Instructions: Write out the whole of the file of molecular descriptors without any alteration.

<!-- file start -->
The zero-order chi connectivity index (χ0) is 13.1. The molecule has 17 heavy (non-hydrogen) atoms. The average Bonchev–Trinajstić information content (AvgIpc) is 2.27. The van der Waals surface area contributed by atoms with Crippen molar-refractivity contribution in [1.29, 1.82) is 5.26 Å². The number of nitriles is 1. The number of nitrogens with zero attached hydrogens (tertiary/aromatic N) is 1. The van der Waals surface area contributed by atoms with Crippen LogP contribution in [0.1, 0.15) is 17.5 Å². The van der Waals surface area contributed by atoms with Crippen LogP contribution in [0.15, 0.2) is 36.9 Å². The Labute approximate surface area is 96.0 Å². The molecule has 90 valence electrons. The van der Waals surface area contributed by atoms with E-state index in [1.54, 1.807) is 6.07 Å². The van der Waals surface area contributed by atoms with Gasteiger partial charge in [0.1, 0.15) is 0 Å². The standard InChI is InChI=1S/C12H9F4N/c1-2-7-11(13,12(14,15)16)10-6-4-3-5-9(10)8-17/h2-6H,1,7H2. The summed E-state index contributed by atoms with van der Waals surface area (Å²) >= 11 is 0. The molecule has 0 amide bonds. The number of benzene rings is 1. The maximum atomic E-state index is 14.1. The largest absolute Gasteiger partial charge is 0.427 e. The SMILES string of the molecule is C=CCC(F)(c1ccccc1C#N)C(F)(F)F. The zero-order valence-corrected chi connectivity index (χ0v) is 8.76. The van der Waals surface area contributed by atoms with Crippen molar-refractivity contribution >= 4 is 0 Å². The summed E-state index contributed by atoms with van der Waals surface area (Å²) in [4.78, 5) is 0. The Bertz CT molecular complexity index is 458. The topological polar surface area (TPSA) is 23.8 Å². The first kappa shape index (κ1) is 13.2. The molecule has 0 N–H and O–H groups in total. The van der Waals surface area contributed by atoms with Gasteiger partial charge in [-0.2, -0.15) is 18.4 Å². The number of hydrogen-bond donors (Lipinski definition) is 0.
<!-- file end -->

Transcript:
The zero-order chi connectivity index (χ0) is 13.1. The molecule has 17 heavy (non-hydrogen) atoms. The average Bonchev–Trinajstić information content (AvgIpc) is 2.27. The van der Waals surface area contributed by atoms with Crippen molar-refractivity contribution in [1.29, 1.82) is 5.26 Å². The number of nitriles is 1. The number of nitrogens with zero attached hydrogens (tertiary/aromatic N) is 1. The van der Waals surface area contributed by atoms with Crippen LogP contribution in [0.1, 0.15) is 17.5 Å². The van der Waals surface area contributed by atoms with Crippen LogP contribution in [0.15, 0.2) is 36.9 Å². The Labute approximate surface area is 96.0 Å². The molecule has 90 valence electrons. The van der Waals surface area contributed by atoms with E-state index in [1.54, 1.807) is 6.07 Å². The van der Waals surface area contributed by atoms with Gasteiger partial charge in [0.1, 0.15) is 0 Å². The standard InChI is InChI=1S/C12H9F4N/c1-2-7-11(13,12(14,15)16)10-6-4-3-5-9(10)8-17/h2-6H,1,7H2. The summed E-state index contributed by atoms with van der Waals surface area (Å²) >= 11 is 0. The molecule has 0 amide bonds. The number of benzene rings is 1. The maximum atomic E-state index is 14.1. The largest absolute Gasteiger partial charge is 0.427 e. The SMILES string of the molecule is C=CCC(F)(c1ccccc1C#N)C(F)(F)F. The zero-order valence-corrected chi connectivity index (χ0v) is 8.76. The van der Waals surface area contributed by atoms with Crippen molar-refractivity contribution >= 4 is 0 Å². The summed E-state index contributed by atoms with van der Waals surface area (Å²) in [4.78, 5) is 0. The Bertz CT molecular complexity index is 458. The topological polar surface area (TPSA) is 23.8 Å². The first kappa shape index (κ1) is 13.2. The molecule has 0 N–H and O–H groups in total. The van der Waals surface area contributed by atoms with Gasteiger partial charge in [-0.2, -0.15) is 18.4 Å². The number of hydrogen-bond donors (Lipinski definition) is 0.